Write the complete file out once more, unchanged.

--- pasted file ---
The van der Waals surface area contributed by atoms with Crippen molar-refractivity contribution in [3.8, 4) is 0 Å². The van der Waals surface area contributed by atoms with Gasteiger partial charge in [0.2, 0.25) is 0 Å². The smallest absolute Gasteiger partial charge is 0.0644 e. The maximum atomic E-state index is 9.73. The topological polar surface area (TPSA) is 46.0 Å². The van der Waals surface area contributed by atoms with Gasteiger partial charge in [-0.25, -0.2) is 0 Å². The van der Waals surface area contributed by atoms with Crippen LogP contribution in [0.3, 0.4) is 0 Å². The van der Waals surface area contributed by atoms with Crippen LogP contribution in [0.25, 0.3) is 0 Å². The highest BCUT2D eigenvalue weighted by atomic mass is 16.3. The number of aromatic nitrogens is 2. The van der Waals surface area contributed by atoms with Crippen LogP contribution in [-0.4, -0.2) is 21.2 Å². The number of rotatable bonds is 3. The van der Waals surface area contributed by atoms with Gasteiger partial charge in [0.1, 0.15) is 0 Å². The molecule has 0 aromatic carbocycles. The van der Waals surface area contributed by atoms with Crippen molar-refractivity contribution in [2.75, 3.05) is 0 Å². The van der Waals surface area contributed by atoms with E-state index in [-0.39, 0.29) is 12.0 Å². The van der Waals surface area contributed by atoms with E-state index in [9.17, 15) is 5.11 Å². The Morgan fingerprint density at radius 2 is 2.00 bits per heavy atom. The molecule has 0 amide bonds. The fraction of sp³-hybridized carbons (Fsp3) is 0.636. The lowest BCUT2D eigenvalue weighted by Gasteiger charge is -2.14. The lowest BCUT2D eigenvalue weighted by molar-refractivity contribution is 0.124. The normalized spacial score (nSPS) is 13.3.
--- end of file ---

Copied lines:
The van der Waals surface area contributed by atoms with Crippen molar-refractivity contribution in [3.8, 4) is 0 Å². The van der Waals surface area contributed by atoms with Gasteiger partial charge in [0.2, 0.25) is 0 Å². The smallest absolute Gasteiger partial charge is 0.0644 e. The maximum atomic E-state index is 9.73. The topological polar surface area (TPSA) is 46.0 Å². The van der Waals surface area contributed by atoms with Gasteiger partial charge in [-0.25, -0.2) is 0 Å². The van der Waals surface area contributed by atoms with Crippen LogP contribution in [0.3, 0.4) is 0 Å². The van der Waals surface area contributed by atoms with Crippen LogP contribution in [0.25, 0.3) is 0 Å². The highest BCUT2D eigenvalue weighted by atomic mass is 16.3. The number of aromatic nitrogens is 2. The van der Waals surface area contributed by atoms with Crippen LogP contribution in [-0.4, -0.2) is 21.2 Å². The number of rotatable bonds is 3. The van der Waals surface area contributed by atoms with Gasteiger partial charge in [0.1, 0.15) is 0 Å². The molecule has 0 aromatic carbocycles. The van der Waals surface area contributed by atoms with Crippen molar-refractivity contribution in [2.75, 3.05) is 0 Å². The van der Waals surface area contributed by atoms with E-state index in [-0.39, 0.29) is 12.0 Å². The van der Waals surface area contributed by atoms with E-state index in [9.17, 15) is 5.11 Å². The Morgan fingerprint density at radius 2 is 2.00 bits per heavy atom. The molecule has 0 amide bonds. The fraction of sp³-hybridized carbons (Fsp3) is 0.636. The lowest BCUT2D eigenvalue weighted by Gasteiger charge is -2.14. The lowest BCUT2D eigenvalue weighted by molar-refractivity contribution is 0.124. The normalized spacial score (nSPS) is 13.3.